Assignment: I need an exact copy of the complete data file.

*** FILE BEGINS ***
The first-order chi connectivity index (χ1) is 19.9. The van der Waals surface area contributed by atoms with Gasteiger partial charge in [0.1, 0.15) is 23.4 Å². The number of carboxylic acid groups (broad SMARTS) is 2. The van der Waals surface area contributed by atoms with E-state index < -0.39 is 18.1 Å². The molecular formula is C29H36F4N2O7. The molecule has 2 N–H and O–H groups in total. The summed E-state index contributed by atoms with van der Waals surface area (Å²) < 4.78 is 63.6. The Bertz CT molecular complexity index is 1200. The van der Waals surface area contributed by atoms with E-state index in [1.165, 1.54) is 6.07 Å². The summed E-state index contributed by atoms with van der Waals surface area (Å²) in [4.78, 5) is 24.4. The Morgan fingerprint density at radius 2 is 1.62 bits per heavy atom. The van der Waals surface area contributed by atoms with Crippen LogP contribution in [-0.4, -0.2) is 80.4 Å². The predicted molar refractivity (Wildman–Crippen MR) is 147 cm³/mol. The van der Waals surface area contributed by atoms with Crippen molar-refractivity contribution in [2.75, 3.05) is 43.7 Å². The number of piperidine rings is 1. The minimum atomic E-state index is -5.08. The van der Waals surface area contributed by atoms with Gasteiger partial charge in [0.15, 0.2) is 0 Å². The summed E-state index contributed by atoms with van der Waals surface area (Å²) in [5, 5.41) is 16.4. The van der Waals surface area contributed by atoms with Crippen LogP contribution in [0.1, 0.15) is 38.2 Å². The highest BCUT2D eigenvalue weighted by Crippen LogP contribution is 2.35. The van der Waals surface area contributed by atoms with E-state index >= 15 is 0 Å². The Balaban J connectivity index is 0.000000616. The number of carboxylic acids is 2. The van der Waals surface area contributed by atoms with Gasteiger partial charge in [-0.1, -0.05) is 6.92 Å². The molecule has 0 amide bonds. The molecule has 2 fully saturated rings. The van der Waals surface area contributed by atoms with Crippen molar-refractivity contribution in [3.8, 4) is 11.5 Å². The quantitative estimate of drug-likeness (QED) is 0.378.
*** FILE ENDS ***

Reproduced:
The first-order chi connectivity index (χ1) is 19.9. The van der Waals surface area contributed by atoms with Gasteiger partial charge in [0.1, 0.15) is 23.4 Å². The number of carboxylic acid groups (broad SMARTS) is 2. The van der Waals surface area contributed by atoms with E-state index < -0.39 is 18.1 Å². The molecular formula is C29H36F4N2O7. The molecule has 2 N–H and O–H groups in total. The summed E-state index contributed by atoms with van der Waals surface area (Å²) < 4.78 is 63.6. The Bertz CT molecular complexity index is 1200. The van der Waals surface area contributed by atoms with E-state index in [1.165, 1.54) is 6.07 Å². The summed E-state index contributed by atoms with van der Waals surface area (Å²) in [4.78, 5) is 24.4. The Morgan fingerprint density at radius 2 is 1.62 bits per heavy atom. The van der Waals surface area contributed by atoms with Crippen LogP contribution in [-0.4, -0.2) is 80.4 Å². The predicted molar refractivity (Wildman–Crippen MR) is 147 cm³/mol. The van der Waals surface area contributed by atoms with Crippen molar-refractivity contribution in [2.75, 3.05) is 43.7 Å². The number of piperidine rings is 1. The minimum atomic E-state index is -5.08. The van der Waals surface area contributed by atoms with Gasteiger partial charge in [0.15, 0.2) is 0 Å². The summed E-state index contributed by atoms with van der Waals surface area (Å²) in [5, 5.41) is 16.4. The van der Waals surface area contributed by atoms with Crippen LogP contribution in [0.1, 0.15) is 38.2 Å². The highest BCUT2D eigenvalue weighted by Crippen LogP contribution is 2.35. The van der Waals surface area contributed by atoms with E-state index >= 15 is 0 Å². The Balaban J connectivity index is 0.000000616. The number of carboxylic acids is 2. The van der Waals surface area contributed by atoms with Gasteiger partial charge in [-0.1, -0.05) is 6.92 Å². The molecule has 0 amide bonds. The molecule has 2 fully saturated rings. The van der Waals surface area contributed by atoms with Crippen molar-refractivity contribution in [3.8, 4) is 11.5 Å². The quantitative estimate of drug-likeness (QED) is 0.378.